No straight talk on immigration

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During Tuesday night’s debate, President Barack Obama and former Massachusetts Gov. Mitt Romney discussed a wide range of topics, including immigration — an issue of particular importance to Texans, given our 1,200-mile border with Mexico. While the candidates mostly relied upon familiar, oversimplified talking points, an attentive viewer could grasp much more about their respective positions on immigration based on what they didn’t say rather than what they did.

When asked, “Mr. Romney, what do you plan on doing with immigrants without their green cards that are currently living here as productive members of society?”  Romney took the president to task for not fulfilling a 2008 campaign promise to reform the immigration laws in this country.

“Now when the president ran for office, he said that he’d put in place, in his first year, a piece of legislation — he’d file a bill in his first year that would reform our immigration system, protect legal immigration, stop illegal immigration,” said Romney. “He didn’t do it. He had a Democrat House, a Democrat Senate, super-majority in both Houses. Why did he fail to even promote legislation that would have provided an answer for those that want to come legally and for those that are here illegally today? … A question I think the president will have a chance to answer right now.”

“Good, I look forward to it,” Obama said as he rose from his seat.

The honest answer to Romney’s question might have been that Obama was not willing to spend his political capital trying to pass immigration reform in this term, when health care took center stage. But the president didn’t give that answer.

Instead, Obama presented an oft-heard string of clichéd platitudes about how America is a nation of immigrants, before giving an unspecific overview of his immigration philosophy and referring to his support of the DREAM Act, which would provide a pathway to citizenship for undocumented students and members of the military.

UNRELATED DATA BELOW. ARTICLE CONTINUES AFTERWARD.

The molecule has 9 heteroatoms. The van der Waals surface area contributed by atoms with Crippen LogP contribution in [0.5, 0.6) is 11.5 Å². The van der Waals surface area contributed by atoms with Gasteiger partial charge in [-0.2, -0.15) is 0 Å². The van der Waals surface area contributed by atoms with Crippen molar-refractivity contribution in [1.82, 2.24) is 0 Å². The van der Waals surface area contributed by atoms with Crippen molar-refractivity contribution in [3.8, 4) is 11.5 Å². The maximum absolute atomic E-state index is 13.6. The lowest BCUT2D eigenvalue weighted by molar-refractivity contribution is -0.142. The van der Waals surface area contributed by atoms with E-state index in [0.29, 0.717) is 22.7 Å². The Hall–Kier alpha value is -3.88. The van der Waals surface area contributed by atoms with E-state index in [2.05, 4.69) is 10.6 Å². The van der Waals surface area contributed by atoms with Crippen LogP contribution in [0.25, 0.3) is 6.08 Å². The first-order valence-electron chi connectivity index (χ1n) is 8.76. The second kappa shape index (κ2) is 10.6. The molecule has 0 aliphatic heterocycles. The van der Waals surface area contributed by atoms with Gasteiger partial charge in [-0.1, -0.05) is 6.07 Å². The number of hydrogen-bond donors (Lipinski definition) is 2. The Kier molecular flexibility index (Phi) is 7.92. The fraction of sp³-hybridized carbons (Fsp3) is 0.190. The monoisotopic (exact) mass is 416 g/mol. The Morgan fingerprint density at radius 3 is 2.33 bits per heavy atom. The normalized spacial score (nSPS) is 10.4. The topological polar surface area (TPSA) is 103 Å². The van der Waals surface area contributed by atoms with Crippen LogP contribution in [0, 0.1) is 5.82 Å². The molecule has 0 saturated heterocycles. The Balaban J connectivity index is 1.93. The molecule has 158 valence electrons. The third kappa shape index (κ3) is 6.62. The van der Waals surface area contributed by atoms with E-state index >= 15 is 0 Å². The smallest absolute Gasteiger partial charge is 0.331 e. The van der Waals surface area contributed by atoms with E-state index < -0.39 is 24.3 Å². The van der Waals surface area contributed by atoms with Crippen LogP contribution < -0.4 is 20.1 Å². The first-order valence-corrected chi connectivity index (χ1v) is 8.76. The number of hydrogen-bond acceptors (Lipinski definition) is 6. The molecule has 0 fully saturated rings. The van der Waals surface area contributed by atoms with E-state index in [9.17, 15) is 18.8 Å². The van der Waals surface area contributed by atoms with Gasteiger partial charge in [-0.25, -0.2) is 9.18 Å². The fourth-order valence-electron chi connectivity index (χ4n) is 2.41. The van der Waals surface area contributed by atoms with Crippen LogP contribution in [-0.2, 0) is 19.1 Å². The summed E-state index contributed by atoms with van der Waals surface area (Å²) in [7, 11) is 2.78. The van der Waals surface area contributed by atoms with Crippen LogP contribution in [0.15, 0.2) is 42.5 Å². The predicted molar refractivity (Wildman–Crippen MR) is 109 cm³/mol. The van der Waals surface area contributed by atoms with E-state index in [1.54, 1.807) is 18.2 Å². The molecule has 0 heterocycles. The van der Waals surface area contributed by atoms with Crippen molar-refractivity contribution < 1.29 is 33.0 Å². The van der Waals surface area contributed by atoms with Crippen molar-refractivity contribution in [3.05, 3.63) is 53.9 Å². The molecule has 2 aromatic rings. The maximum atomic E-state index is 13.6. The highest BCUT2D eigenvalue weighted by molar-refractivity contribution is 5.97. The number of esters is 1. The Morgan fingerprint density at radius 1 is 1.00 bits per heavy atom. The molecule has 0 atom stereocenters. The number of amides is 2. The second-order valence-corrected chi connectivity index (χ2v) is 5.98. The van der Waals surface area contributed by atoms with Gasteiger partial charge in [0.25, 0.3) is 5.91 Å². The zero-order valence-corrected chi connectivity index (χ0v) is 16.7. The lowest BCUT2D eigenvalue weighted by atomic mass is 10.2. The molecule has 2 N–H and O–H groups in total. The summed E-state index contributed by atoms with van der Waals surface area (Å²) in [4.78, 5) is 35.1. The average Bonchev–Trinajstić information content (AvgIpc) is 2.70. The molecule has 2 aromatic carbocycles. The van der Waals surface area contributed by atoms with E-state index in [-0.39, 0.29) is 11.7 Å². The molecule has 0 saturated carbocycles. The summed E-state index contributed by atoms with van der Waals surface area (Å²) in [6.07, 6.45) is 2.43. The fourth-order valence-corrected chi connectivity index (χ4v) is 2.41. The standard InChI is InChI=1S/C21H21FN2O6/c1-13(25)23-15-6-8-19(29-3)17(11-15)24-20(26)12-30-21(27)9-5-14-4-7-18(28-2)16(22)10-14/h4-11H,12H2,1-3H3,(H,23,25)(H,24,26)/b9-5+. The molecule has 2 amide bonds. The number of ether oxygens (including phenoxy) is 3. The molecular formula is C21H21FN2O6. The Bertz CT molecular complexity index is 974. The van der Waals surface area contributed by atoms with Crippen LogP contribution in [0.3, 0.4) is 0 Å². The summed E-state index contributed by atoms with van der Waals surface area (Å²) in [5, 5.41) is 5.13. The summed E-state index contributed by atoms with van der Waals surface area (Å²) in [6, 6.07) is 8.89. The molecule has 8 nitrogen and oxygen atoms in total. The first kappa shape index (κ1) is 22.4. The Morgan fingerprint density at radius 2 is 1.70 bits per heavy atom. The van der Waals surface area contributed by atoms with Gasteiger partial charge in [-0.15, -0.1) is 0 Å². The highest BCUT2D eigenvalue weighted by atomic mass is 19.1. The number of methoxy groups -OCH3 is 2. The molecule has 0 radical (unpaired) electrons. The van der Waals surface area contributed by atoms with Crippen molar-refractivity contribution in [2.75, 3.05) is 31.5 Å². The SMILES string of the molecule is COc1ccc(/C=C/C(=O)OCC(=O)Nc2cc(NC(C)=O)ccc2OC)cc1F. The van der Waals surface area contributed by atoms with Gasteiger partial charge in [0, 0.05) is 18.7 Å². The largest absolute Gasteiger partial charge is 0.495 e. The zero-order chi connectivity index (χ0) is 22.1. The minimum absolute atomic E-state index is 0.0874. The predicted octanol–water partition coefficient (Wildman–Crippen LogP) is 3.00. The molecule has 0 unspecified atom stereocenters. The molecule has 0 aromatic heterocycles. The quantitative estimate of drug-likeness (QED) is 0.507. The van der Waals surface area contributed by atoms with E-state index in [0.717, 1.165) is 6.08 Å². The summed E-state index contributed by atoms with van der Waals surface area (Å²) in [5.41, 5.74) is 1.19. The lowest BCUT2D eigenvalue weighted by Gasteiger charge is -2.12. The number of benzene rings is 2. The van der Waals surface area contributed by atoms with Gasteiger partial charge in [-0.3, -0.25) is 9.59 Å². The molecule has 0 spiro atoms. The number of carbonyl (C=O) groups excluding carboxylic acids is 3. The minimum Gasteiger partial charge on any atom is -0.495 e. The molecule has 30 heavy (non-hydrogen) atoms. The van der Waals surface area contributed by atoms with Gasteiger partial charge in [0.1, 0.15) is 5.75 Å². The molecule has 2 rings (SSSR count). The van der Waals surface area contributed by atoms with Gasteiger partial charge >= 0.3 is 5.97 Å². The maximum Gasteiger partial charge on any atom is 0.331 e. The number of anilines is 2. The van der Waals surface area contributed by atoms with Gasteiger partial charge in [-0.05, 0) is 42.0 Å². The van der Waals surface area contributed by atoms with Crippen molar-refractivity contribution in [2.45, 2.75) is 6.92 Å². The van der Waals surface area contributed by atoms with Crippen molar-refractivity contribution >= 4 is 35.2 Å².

Obama accused Romney of calling for policies meant to encourage self-deportation, “making life so miserable on folks that they’ll leave,” and declaring the infamous Arizona immigration law a model for the nation during the Republican primaries.

Then, Romney, pressed by the debate moderator to address his support of self-deportation, deflected too.

“I did not say that the Arizona law was a model for the nation in that aspect,” he said. “I said that the E-Verify portion of the Arizona law, which is the portion of the law which says that employers could be able to determine whether someone is here illegally or not illegally, that that was a model for the nation.”

Romney went on to say that “self-deportation says let people make their own choice… And if they find that they can’t get the benefits here that they want and they can’t find the job they want, then they’ll make a decision to go to a place where they have better opportunities. But I’m not in favor of rounding up people and taking them out of this country.”

Romney’s description makes his stance sound very similar to the status quo, which is not what advocates of self-deportation intended when they first proposed it. Obama described Romney’s economic plan as “sketchy,” and the word applies equally well to the governor himself.

In Texas, immigration does not separate voters by one clean partisan line. Both former President George W. Bush and current Texas governor Rick Perry support more lenient immigration policies. During the Republican primaries, Perry, despite opposition from others on stage and booing from the audience, confidently justified his support of a Texas law that allows undocumented students to qualify for in-state tuition at state colleges and universities: “Texas had a decision to make: Are we going to kick these young people to the curb and pay for their existence in our state through social programs or some other type of government dollars — up to and including incarceration?” Perry said.

At the time, Romney responded by sending reporters a document about Perry’s immigration record titled, “Rick Perry brings his liberal illegal immigration policies to New Hampshire,” and he told an audience in that state that if the U.S. government wants to stem the tide of illegal immigration, it should “build a fence, have enough people to patrol it and turn off the magnets that draw people here illegally, like giving them in-state tuition.”

The Romney behind that position was clearly not the same man who accused Obama of not doing enough to help immigrants Tuesday night.

After watching Romney and Obama hem and haw about immigration, circumventing the subject at every opportunity, Texans of both parties should remind the two candidates that down here, we try to talk a little straighter about an issue that has no easy answers.